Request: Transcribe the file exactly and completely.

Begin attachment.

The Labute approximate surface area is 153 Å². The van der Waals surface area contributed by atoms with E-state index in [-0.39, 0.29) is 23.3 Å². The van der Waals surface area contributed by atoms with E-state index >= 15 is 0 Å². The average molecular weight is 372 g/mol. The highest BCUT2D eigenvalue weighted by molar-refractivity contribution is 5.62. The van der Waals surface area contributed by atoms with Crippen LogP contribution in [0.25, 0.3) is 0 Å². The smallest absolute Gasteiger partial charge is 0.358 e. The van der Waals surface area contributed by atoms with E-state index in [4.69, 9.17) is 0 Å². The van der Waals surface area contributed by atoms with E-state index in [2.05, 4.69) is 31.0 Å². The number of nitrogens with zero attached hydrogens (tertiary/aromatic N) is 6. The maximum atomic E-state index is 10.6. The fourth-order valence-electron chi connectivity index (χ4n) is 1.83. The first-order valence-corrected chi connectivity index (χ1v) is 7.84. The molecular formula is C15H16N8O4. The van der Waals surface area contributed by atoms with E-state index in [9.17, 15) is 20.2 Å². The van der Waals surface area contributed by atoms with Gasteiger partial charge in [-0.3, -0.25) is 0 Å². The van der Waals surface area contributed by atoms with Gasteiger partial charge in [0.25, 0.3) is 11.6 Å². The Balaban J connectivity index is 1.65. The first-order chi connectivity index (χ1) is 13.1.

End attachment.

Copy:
The Labute approximate surface area is 153 Å². The van der Waals surface area contributed by atoms with E-state index in [-0.39, 0.29) is 23.3 Å². The van der Waals surface area contributed by atoms with E-state index >= 15 is 0 Å². The average molecular weight is 372 g/mol. The highest BCUT2D eigenvalue weighted by molar-refractivity contribution is 5.62. The van der Waals surface area contributed by atoms with Crippen LogP contribution in [0.25, 0.3) is 0 Å². The smallest absolute Gasteiger partial charge is 0.358 e. The van der Waals surface area contributed by atoms with E-state index in [4.69, 9.17) is 0 Å². The van der Waals surface area contributed by atoms with E-state index in [2.05, 4.69) is 31.0 Å². The number of nitrogens with zero attached hydrogens (tertiary/aromatic N) is 6. The maximum atomic E-state index is 10.6. The fourth-order valence-electron chi connectivity index (χ4n) is 1.83. The first-order valence-corrected chi connectivity index (χ1v) is 7.84. The molecular formula is C15H16N8O4. The van der Waals surface area contributed by atoms with E-state index in [9.17, 15) is 20.2 Å². The van der Waals surface area contributed by atoms with Gasteiger partial charge in [-0.3, -0.25) is 0 Å². The van der Waals surface area contributed by atoms with Gasteiger partial charge in [0.25, 0.3) is 11.6 Å². The Balaban J connectivity index is 1.65. The first-order chi connectivity index (χ1) is 13.1.